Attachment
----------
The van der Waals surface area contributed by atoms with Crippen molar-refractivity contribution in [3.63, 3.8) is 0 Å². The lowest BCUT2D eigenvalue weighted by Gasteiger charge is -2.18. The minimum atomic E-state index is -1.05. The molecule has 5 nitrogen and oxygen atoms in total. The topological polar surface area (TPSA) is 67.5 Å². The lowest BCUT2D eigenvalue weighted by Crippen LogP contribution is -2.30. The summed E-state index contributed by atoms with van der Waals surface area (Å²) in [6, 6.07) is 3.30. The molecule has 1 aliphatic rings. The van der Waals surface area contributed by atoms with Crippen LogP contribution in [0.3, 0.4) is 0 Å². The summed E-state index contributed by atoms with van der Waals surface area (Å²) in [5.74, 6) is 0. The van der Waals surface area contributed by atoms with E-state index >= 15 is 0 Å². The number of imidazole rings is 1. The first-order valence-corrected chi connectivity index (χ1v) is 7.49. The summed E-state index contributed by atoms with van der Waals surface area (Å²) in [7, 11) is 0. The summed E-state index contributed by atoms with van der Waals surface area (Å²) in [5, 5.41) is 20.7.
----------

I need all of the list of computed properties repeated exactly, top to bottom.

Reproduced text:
The van der Waals surface area contributed by atoms with Crippen molar-refractivity contribution in [3.63, 3.8) is 0 Å². The lowest BCUT2D eigenvalue weighted by Gasteiger charge is -2.18. The minimum atomic E-state index is -1.05. The molecule has 5 nitrogen and oxygen atoms in total. The topological polar surface area (TPSA) is 67.5 Å². The lowest BCUT2D eigenvalue weighted by Crippen LogP contribution is -2.30. The summed E-state index contributed by atoms with van der Waals surface area (Å²) in [6, 6.07) is 3.30. The molecule has 1 aliphatic rings. The van der Waals surface area contributed by atoms with Crippen LogP contribution in [0.3, 0.4) is 0 Å². The summed E-state index contributed by atoms with van der Waals surface area (Å²) in [5.74, 6) is 0. The van der Waals surface area contributed by atoms with E-state index >= 15 is 0 Å². The number of imidazole rings is 1. The first-order valence-corrected chi connectivity index (χ1v) is 7.49. The summed E-state index contributed by atoms with van der Waals surface area (Å²) in [7, 11) is 0. The summed E-state index contributed by atoms with van der Waals surface area (Å²) in [5, 5.41) is 20.7.